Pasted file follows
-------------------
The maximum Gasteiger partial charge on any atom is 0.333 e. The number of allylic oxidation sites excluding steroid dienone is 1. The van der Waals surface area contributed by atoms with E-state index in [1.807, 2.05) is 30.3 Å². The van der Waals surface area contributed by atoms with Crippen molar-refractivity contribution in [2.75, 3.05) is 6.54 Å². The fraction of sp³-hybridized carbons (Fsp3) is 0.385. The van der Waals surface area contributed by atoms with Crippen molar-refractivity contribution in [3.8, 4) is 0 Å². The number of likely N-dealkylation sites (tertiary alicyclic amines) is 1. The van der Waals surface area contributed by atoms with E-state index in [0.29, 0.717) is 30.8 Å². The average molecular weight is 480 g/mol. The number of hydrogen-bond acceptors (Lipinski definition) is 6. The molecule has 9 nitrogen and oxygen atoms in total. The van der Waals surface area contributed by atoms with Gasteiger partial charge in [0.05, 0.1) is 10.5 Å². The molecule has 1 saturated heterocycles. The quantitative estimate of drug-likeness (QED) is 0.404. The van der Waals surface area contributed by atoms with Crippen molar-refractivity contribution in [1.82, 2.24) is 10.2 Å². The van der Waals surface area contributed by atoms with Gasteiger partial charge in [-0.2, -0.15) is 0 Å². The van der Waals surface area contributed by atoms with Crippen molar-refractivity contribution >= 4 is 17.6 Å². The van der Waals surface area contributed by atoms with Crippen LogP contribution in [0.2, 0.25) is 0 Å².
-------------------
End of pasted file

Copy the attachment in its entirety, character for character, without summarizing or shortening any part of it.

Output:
The maximum Gasteiger partial charge on any atom is 0.333 e. The number of allylic oxidation sites excluding steroid dienone is 1. The van der Waals surface area contributed by atoms with E-state index in [1.807, 2.05) is 30.3 Å². The van der Waals surface area contributed by atoms with Crippen molar-refractivity contribution in [2.75, 3.05) is 6.54 Å². The fraction of sp³-hybridized carbons (Fsp3) is 0.385. The van der Waals surface area contributed by atoms with Crippen molar-refractivity contribution in [3.8, 4) is 0 Å². The number of likely N-dealkylation sites (tertiary alicyclic amines) is 1. The van der Waals surface area contributed by atoms with E-state index in [0.29, 0.717) is 30.8 Å². The average molecular weight is 480 g/mol. The number of hydrogen-bond acceptors (Lipinski definition) is 6. The molecule has 9 nitrogen and oxygen atoms in total. The van der Waals surface area contributed by atoms with Gasteiger partial charge in [0.05, 0.1) is 10.5 Å². The molecule has 1 saturated heterocycles. The quantitative estimate of drug-likeness (QED) is 0.404. The van der Waals surface area contributed by atoms with Crippen molar-refractivity contribution in [1.82, 2.24) is 10.2 Å². The van der Waals surface area contributed by atoms with Gasteiger partial charge in [-0.2, -0.15) is 0 Å². The van der Waals surface area contributed by atoms with Crippen molar-refractivity contribution >= 4 is 17.6 Å². The van der Waals surface area contributed by atoms with Crippen LogP contribution in [0.2, 0.25) is 0 Å².